How can labour market performance in emerging economies be improved? We use the new OECD Jobs Strategy framework to discuss how emerging economies can confront the dual challenge of low productivity and inclusiveness in a context of widespread informality. We argue that pervasive informality implies that large parts of the workforce do not have access to social insurance or basic regulatory protections. It also limits the ability of the government to collect taxes and hence the resources at its disposal to confront the challenge of promoting inclusive growth. A comprehensive approach is needed that simultaneously promotes formality and reaches out to the most vulnerable.
The recent revival of protectionism has prompted further interests in the domestic employment effects of imports, in particular from China. In a VoxEU column, I and my coauthor Olaf van Vliet examine the association between Chinese imports and domestic employment effects in 17 sectors across 18 OECD countries with diverse labour market institutions. The results indicate that employment fell in sectors that are more exposed to imports from China, especially among low-skilled workers. You can find our open-access research paper here.
Divergence between the evolution of GDP per capita and the income of a “typical” household as measured in household surveys is giving rise to a range of serious concerns, especially in the USA. In a new paper published in Review of Income and Wealth, together with Brian Nolan and Max Roser we investigate the extent of that divergence and the factors that contribute to it across 27 OECD countries, using data from OECD National Accounts and the Luxembourg Income Study. While GDP per capita has risen faster than median household income in most of these countries over the period these data cover, the size of that divergence varied very substantially, with the USA a clear outlier. The paper distinguishes a number of factors contributing to such a divergence, and finds wide variation across countries in the impact of the various factors. These findings have serious implications for the monitoring and assessment of changes in household incomes and living standards over time.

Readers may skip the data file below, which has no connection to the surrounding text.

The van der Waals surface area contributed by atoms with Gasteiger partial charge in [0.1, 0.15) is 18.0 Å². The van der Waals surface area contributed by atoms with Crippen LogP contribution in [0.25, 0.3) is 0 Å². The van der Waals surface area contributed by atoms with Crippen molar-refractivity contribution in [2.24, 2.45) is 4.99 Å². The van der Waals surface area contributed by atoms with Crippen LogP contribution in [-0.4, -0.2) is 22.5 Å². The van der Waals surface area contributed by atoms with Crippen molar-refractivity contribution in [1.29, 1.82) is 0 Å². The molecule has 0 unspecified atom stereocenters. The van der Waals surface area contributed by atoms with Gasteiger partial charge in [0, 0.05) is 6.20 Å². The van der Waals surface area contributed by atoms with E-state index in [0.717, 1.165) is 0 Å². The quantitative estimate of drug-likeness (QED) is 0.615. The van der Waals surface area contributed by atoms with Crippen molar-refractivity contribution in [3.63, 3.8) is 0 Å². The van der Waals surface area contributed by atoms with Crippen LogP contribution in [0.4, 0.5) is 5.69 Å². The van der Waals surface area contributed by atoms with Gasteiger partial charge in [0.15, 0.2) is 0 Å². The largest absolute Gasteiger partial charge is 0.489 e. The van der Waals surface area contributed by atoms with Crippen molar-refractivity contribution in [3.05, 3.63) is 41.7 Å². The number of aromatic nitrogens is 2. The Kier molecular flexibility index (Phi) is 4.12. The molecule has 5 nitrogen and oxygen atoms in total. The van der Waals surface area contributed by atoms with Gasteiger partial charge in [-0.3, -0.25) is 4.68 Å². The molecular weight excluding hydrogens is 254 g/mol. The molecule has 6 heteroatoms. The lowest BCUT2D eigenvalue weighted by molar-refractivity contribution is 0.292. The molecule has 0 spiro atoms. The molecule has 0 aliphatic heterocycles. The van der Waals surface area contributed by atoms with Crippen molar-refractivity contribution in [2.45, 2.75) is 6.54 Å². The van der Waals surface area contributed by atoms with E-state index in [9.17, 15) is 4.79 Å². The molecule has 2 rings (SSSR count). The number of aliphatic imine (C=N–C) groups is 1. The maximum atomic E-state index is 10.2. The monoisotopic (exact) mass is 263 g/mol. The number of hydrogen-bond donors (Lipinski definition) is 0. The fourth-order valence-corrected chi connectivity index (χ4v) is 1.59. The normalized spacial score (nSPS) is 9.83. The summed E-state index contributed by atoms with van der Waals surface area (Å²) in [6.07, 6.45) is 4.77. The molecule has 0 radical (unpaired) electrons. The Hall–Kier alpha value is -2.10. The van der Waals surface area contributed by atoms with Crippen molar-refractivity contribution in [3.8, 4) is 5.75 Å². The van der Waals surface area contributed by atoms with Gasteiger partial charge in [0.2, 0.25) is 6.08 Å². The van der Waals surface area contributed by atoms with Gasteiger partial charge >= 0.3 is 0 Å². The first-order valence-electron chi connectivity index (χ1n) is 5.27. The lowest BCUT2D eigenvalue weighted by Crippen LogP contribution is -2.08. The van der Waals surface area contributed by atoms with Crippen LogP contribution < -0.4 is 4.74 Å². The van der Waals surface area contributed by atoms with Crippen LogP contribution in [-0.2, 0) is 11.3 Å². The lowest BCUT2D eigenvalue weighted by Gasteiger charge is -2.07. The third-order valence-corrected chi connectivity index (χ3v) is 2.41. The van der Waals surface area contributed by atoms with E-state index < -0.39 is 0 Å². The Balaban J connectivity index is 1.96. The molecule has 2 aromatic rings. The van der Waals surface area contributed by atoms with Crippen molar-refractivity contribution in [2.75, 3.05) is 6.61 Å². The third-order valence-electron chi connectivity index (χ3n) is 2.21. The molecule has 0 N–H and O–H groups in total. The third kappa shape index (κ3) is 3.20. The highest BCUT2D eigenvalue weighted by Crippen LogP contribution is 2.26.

Large multilateral organisations like WHO and the UN rely heavily on average income data in determining eligibility for, and the allocation of, development assistance for health. This column tests this paradigm by analysing the determinants of health outcomes for 99 countries. A country’s epidemiological surroundings, poverty gap, and institutional capacity appear to be much better predictors of health outcomes than gross national income. These findings suggest alternative metrics that could be leveraged in allocating development assistance for health.
From today onwards, I am working as a research fellow at the Overseas Development Institute (ODI) in London! I am part of their Social Protection and Social Policy team. I am very excited to contribute to their work on social protection and development; including studying and advising on the rise of the gig economy in low and middle income countries, taxes & transfers, and health insurance coverage. You can find my ODI profile here – and please reach out if you have overlapping interests.
Technological change presents an occupational risk for individuals in routine work, as these occupations are more prone to being automated. In a paper forthcoming with Comparative Political Studies with David Rueda, we show with survey data for 17 European countries between 2002-2012 that individuals in routine occupations prefer public insurance against the increased risk of future income loss resulting from automation. We conclude that vulnerability to automation is an important determinant of the demand for redistribution.